I’m often asked, what do you see when you’re taking a picture? My response is generally nothing; I don’t really look at anything. In fact I’m always surprised when I look through my take – did I take that? I don’t remember. But I shouldn’t say nothing – I am always looking at the person intently. I try to get a sense of who they are, we cannot expect to say everything about a person in a photo, but we can certainly allude to who they are in photographs. To me, it’s about eyes, the way a person looks, where they look, how they sit, the subtle gesture a hand makes. Any of these can highly enlighten someone looking at your photographs of who this person is.
Church is an important ritual in Russian life. I was in a small village by the waste dump just wandering one morning and I went to church. A quote from Nelly was about her faith in both God and Science so i decided I would like to pursue this angle. Donald Weber / VII Network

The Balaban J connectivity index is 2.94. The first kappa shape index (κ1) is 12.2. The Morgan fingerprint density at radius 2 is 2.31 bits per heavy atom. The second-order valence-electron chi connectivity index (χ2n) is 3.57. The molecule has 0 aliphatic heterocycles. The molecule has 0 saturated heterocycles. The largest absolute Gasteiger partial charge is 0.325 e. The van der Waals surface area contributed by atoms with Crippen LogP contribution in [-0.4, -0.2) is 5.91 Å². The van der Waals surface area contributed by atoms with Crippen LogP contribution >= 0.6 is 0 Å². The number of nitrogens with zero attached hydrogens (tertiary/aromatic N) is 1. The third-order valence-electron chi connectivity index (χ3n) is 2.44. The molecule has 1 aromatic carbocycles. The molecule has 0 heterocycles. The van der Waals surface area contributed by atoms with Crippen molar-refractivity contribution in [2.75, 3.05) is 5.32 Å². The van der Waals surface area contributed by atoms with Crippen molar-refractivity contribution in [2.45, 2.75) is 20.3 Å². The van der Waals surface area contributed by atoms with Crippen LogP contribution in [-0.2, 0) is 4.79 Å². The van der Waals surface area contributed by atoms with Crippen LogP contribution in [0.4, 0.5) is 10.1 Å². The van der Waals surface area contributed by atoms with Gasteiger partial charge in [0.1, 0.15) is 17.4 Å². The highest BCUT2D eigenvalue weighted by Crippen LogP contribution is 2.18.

When I was photographing a woman named Lida with a severe heart problem, I sensed an incredible sadness, but also a complacency that she knew her life was over. She had gone passed that line, there was no return and that in a few months she would be dead. In Russia, they call this a ‘goner,’ someone who is just sitting at the threshold of Heaven and subconsciously were able to reflect on who they were as people and what they did in this world. To me, I sensed regret from Lida, that she had failed somehow, but also a great happiness that she was able to reach these conclusions and that once dead, her life could begin. Of course, all profound speculation on my part, but this is what I sensed, what I felt, with my too little time with Lida. All in the look of her eyes. So, that’s what I look at when I’m photographing.
More wandering around the edges of the city, just getting a sense of daily life. Not really sure why she’s playing with fire – something that this city has been doing for years. Donald Weber / VII Network